Medical Imaging and Diagnostics

LEARNING OBJECTIVES

By the end of this section, you will be able to:

  • Explain the working principle behind an anger camera.
  • Describe the SPECT and PET imaging techniques.


A host of medical imaging techniques employ nuclear radiation. What makes nuclear radiation so useful? First, γ radiation can easily penetrate tissue; hence, it is a useful probe to monitor conditions inside the body. Second, nuclear radiation depends on the nuclide and not on the chemical compound it is in, so that a radioactive nuclide can be put into a compound designed for specific purposes. The compound is said to be tagged. A tagged compound used for medical purposes is called a radiopharmaceutical. Radiation detectors external to the body can determine the location and concentration of a radiopharmaceutical to yield medically useful information. For example, certain drugs are concentrated in inflamed regions of the body, and this information can aid diagnosis and treatment as seen in Figure 1. Another application utilizes a radiopharmaceutical which the body sends to bone cells, particularly those that are most active, to detect cancerous tumors or healing points. Images can then be produced of such bone scans. Radioisotopes are also used to determine the functioning of body organs, such as blood flow, heart muscle activity, and iodine uptake in the thyroid gland.

A brain scan. Different regions of the brain are shown in different colors. Figure 1. A radiopharmaceutical is used to produce this brain image of a patient with Alzheimer’s disease. Certain features are computer enhanced. (credit: National Institutes of Health)


Medical Application

Table 1 lists certain medical diagnostic uses of radiopharmaceuticals, including isotopes and activities that are typically administered. Many organs can be imaged with a variety of nuclear isotopes replacing a stable element by a radioactive isotope. One common diagnostic employs iodine to image the thyroid, since iodine is concentrated in that organ. The most active thyroid cells, including cancerous cells, concentrate the most iodine and, therefore, emit the most radiation. Conversely, hypothyroidism is indicated by lack of iodine uptake. Note that there is more than one isotope that can be used for several types of scans. Another common nuclear diagnostic is the thallium scan for the cardiovascular system, particularly used to evaluate blockages in the coronary arteries and examine heart activity. The salt TlCl can be used, because it acts like NaCl and follows the blood. Gallium-67 accumulates where there is rapid cell growth, such as in tumors and sites of infection. Hence, it is useful in cancer imaging. Usually, the patient receives the injection one day and has a whole body scan 3 or 4 days later because it can take several days for the gallium to build up.

Table 1. Diagnostic Uses of Radiopharmaceuticals
Procedure, isotope Typical activity (mCi), where 1 mCi = 3.7 × 10Bq
Brain scan
99m Tc 7.5
113mIn 7.5
11C (PET) 20
13N (PET) 20
15O (PET) 50
18F (PET) 10
Lung scan
99mTc 2
133Xe 7.5
Cardiovascular blood pool
131I 0.2
99mTc 2
Cardiovascular arterial flow
201Tl 3
24Na 7.5
Thyroid scan
131I 0.05
123I 0.07
Liver scan
198Au (colloid) 0.1
99mTc (colloid) 2
Bone scan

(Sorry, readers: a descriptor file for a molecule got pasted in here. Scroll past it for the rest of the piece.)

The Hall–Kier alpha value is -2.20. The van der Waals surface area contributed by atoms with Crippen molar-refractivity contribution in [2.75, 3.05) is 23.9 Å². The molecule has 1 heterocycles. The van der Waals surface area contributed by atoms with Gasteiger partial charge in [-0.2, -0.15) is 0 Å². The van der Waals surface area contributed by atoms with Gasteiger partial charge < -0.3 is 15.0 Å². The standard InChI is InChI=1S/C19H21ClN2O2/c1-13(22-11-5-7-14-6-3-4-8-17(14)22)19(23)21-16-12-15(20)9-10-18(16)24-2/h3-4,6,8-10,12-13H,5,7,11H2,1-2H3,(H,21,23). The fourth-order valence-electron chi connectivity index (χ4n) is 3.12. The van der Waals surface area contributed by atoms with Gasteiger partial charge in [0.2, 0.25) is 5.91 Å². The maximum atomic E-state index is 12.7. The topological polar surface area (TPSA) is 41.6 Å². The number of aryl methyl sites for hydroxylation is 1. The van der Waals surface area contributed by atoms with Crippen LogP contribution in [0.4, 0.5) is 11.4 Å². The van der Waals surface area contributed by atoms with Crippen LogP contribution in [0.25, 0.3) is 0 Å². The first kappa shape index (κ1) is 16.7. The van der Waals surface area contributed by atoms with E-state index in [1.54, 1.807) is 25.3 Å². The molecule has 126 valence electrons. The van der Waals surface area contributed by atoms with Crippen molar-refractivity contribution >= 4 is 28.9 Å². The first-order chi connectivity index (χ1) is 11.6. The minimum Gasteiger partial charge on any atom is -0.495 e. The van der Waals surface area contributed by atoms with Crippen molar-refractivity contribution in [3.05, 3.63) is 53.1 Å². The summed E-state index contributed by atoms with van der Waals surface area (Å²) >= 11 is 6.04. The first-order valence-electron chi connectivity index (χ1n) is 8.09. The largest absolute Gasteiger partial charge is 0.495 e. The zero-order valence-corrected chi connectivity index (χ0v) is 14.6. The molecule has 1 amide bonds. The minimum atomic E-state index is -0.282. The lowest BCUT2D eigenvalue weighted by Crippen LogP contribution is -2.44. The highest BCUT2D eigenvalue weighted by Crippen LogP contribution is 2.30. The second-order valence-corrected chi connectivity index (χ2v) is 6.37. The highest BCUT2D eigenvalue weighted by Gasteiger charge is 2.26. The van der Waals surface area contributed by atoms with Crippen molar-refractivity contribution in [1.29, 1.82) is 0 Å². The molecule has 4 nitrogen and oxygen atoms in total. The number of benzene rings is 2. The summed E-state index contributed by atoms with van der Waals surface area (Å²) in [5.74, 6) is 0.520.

85 Sr 0.1
99mTc 10
Kidney scan
197Hg 0.1
99mTc 1.5
Note that Table 1 lists many diagnostic uses for 99mTc, where “m” stands for a metastable state of the technetium nucleus. Perhaps 80 percent of all radiopharmaceutical procedures employ 99mTc because of its many advantages. One is that the decay of its metastable state produces a single, easily identified 0.142-MeV γ ray. Additionally, the radiation dose to the patient is limited by the short 6.0-h half-life of 99mTc. And, although its half-life is short, it is easily and continuously produced on site. The basic process for production is neutron activation of molybdenum, which quickly β decays into 99mTc. Technetium-99m can be attached to many compounds to allow the imaging of the skeleton, heart, lungs, kidneys, etc.

Figure 2 shows one of the simpler methods of imaging the concentration of nuclear activity, employing a device called an Anger camera or gamma camera. A piece of lead with holes bored through it collimates γ rays emerging from the patient, allowing detectors to receive γ rays from specific directions only. The computer analysis of detector signals produces an image. One of the disadvantages of this detection method is that there is no depth information (i.e., it provides a two-dimensional view of the tumor as opposed to a three-dimensional view), because radiation from any location under that detector produces a signal.

The image shows the head of a man scanned by an Anger camera. The camera consists of a lead collimator and array of detectors. Gamma rays emerging from the man’s head pass through the lead collimator and produce light flashes in the scintillators. The photomultiplier tubes convert the light output to electrical signals for computer image generation. Figure 2. An Anger or gamma camera consists of a lead collimator and an array of detectors. Gamma rays produce light flashes in the scintillators. The light output is converted to an electrical signal by the photomultipliers. A computer constructs an image from the detector output.


Imaging techniques much like those in x-ray computed tomography (CT) scans use nuclear activity in patients to form three-dimensional images. Figure 3 shows a patient in a circular array of detectors that may be stationary or rotated, with detector output used by a computer to construct a detailed image. This technique is called single-photon-emission computed tomography (SPECT) or sometimes simply SPET. The spatial resolution of this technique is poor, about 1 cm, but the contrast (i.e. the difference in visual properties that makes an object distinguishable from other objects and the background) is good.

A man lying down, going through a cylindrical scanning machine. Figure 3. SPECT uses a geometry similar to a CT scanner to form an image of the concentration of a radiopharmaceutical compound. (credit: Woldo, Wikimedia Commons)